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RECORD NUMBER: 36 OF 51

OLS Field Name OLS Field Data
Main Title Nonlinearities in the Sulfate Secondary Fine Particulate Response to NOx Emissions Reductions as Modeled by the Regional Acid Deposition Model.
Author Dennis, R. L. ; Tonnesen, G. S. ; Mathur, R. ;
CORP Author Environmental Protection Agency, Research Triangle Park, NC. National Exposure Research Lab.
Publisher 2001
Year Published 2001
Report Number EPA/600/A-01/019;
Stock Number PB2001-104131
Additional Subjects Acid rain ; Atmospheric models ; Nitrogen oxides ; Ozone ; Particulates ; Air pollution ; Sulfates ; Air quality maintenance planning areas ; Stationary sources ; Power plants ; RADM(Regional Acid Deposition Model)
Holdings
Library Call Number Additional Info Location Last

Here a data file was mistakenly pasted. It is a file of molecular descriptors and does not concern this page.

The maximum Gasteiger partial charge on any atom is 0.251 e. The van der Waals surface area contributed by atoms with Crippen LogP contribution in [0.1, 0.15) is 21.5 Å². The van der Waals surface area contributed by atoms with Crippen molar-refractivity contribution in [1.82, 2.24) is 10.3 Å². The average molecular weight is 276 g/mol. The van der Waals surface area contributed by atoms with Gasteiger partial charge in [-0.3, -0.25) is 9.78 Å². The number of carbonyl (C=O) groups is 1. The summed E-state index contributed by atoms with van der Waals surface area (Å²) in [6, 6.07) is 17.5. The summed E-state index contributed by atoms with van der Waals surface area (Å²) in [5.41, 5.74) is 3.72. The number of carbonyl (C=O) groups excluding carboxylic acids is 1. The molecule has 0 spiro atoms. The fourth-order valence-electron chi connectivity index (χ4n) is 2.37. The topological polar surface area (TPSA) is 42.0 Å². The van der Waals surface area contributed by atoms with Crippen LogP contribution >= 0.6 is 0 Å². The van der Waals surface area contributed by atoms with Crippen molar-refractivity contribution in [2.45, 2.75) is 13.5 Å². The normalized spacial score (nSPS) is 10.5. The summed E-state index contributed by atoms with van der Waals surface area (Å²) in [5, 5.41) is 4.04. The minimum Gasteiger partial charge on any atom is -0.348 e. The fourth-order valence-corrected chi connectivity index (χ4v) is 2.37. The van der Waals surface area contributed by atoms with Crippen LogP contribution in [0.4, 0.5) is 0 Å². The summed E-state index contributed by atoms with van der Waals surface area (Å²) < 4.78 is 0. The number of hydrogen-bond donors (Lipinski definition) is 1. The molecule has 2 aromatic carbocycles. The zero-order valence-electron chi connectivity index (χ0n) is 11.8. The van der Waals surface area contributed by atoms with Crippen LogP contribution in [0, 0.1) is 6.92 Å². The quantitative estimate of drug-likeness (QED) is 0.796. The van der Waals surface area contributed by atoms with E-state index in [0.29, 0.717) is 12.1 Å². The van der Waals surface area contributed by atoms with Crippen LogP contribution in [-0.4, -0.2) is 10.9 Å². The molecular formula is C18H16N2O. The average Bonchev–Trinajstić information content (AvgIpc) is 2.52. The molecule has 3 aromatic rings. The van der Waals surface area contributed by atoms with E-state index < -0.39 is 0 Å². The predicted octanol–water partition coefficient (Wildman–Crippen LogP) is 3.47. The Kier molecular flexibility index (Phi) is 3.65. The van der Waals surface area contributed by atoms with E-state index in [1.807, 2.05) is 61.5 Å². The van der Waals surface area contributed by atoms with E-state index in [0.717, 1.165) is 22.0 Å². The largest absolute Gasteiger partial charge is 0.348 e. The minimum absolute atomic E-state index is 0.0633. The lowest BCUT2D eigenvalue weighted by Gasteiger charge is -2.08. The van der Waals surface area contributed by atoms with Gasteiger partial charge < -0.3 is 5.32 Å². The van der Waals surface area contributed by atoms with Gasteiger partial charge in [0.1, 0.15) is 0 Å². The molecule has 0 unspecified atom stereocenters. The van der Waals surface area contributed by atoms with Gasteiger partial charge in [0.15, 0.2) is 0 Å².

Modified
Checkout
Status
NTIS  PB2001-104131 Most EPA libraries have a fiche copy filed under the call number shown. Check with individual libraries about paper copy. 10/17/2002
Collation 16p
Abstract
Regional reductions in NOx emissions, principally from utility plants, are a focus for reducing urban and regional zone (O3) concentrations in the United States (U.S. EPA, 1998). In current regulatory analyses of benefits and costs of proposed NOx emissions reductions for O3 control, the change in fine particulate concentrations is also taken into account, because of major health concerns regarding fine particulates. Fine particulates are defined as particles which a diameter less than 2.5 microns. Regional oxidant production is generally NOx-limited. Therefore, significant reductions of NOx emissions and thereby NOx concentrations would be expected to change the regional oxidizing capacity of the atmosphere. From the one-atmosphere perspective, it is then natural to ask the question whether proposed NOx reductions will have any feedback on other pollutants. Fine particulate sulfate, henceforth sulfate, is a potential candidate because its production is associated with three different oxidants; hydroxyl radicals (OH), hydrogen peroxide (H202), and ozone (O3). In this paper the authors examine the feedback of NOx emission reductions on the production of sulfate.